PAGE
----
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Week 1 Literature Review

Kelli Murphy
National University

TED 690
Professor Clifton Johnson
June 12, 2016


Differentiated Instruction in Shared Mathematical Contexts

I chose to review this article because I wanted to expand my knowledge of new ways to
teach math, my favorite subject, so that I can be effective in my teaching and differentiating was
one area I selected as a need for improvement. I wanted to learn about effectively differentiating
math for students. The article talks about Learning Mathematics through Representations (LMR).
Being that I am a very visual learner, I think this is a great idea for teaching math. LMR lessons
are organized in a five-phase structure that blends whole-class, group, and individual instruction
(Gearhart and Saxe, 2014, p. 429). What I like about this five-phase instruction is that it allows
for differentiation in each stage which is great when teaching because we all know that students
will always be at different levels whether it be from language or learning barriers, or any other
The article used an example for teaching about number lines. I appreciated the visual
presentation of the instructional activities as well as the examples so that I could follow along
and really grasp the idea behind LMR. This made it clear to me that this is necessary in the
classroom when I can already see value in it just reading about it.
The first phase was about opening problems. A lesson begins with independent work on
a few key problems, and differentiation resides in the accessibility of these problems, along with
the opportunity for informal formative assessment (Gearhart, et al., 2014, p. 429). The idea
behind this concept is that students can use this time to attempt to solve problems on their own
and by doing so they will come up with varied and inventive ideas. While students are working,
the teacher can walk around and observe or evaluate student ideas.


The second phase was about the opening discussion. In this phase, the teacher and
students discuss what they discovered in the previous phase. At this time, the teacher will
provide additional instruction or support to help students with the concept. The example in the
article with number lines had the teacher using visual aids to help students grasp the concepts
such as units. I can really see how using the visual aid could help students who are struggling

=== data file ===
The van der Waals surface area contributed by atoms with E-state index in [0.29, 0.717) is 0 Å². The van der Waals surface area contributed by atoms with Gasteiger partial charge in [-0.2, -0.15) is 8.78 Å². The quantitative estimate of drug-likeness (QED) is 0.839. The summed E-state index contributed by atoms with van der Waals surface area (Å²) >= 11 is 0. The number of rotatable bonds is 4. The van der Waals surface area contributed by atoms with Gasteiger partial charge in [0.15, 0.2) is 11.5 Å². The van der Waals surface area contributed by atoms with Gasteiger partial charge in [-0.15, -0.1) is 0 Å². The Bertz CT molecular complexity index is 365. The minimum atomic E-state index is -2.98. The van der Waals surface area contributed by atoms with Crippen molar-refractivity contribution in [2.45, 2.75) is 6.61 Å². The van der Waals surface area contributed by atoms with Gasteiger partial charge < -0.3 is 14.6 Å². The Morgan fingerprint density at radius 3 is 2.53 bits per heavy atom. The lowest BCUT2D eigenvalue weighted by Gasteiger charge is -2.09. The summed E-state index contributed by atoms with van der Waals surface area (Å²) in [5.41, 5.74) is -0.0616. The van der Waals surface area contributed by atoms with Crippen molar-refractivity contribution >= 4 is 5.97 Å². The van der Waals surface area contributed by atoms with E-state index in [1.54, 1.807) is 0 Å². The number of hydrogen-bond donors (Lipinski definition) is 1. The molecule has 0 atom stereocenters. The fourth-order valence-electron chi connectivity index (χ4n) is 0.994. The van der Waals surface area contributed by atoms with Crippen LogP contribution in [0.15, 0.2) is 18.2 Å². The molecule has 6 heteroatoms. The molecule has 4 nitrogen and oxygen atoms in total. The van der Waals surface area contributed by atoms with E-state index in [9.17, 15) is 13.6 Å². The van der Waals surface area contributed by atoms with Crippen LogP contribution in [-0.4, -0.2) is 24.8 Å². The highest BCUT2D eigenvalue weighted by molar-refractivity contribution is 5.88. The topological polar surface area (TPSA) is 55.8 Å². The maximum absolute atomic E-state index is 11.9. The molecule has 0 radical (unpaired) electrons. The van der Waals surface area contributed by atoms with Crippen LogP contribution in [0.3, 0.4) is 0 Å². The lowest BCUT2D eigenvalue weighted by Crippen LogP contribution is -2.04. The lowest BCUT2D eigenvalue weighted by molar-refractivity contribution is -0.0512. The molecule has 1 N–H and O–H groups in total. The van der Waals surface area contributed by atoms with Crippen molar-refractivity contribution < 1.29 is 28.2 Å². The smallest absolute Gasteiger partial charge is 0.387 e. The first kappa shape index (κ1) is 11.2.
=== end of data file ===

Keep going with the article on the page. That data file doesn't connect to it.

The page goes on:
where other students understood just by verbal instruction.
In phase three students move into partner work. In the example, the students worked
together using the definitions they had been given along with Cuisenaire Rods to work on
solving problems. According to the article, Partner work differentiates instruction:
a. Partners learn from one another as they discuss their strategies.
b. Activity sheets are sequenced in difficulty and include extension problems.
c. While higherachieving students solve extension problems, teachers work with students
who need support on the common problems.
What I liked about this is that the partners can be specifically selected so that students are
receiving the most benefit. Sometime students at high and low levels can work together, and
sometimes students near the same level can work together. I also really liked the idea of
having extension problems or challenge problems. When you allow students to think they are
working on a challenge, it doesnt feel like extra work to them, but the students who are
excelling get a chance to work deeper or further on the idea. It isnt extra work, its deeper
The last two phases are for closing. The first one is closing discussion where students can
address any confusion they still have while teachers can be using techniques to engage all
students in communicating and resolving the ideas. I love how students can help teach
learned concepts. The second part of this closing phase is closing problems. This should be


done more as a formative assessment so that teachers have the opportunity to identify
students who need additional assistance and can provide differentiated support to these
The needs of individual students are supported with whole-class discussions that build
on incomplete ideas, as well as on differentiated partner activity sheets and formative
assessments that identify patterns of partial understanding (Gearhart, et al., 2014, p. 435).
This example of differentiated LMR really showed me how I can use these techniques to
engage the entire class in a productive mathematical inquiry.



Gearhart, M., & Saxe, G. (2014). Differentiated Instruction in Shared Mathematical

Contexts. Teaching Children Mathematics, 20(7), 426-435. Retrieved June 4, 2016,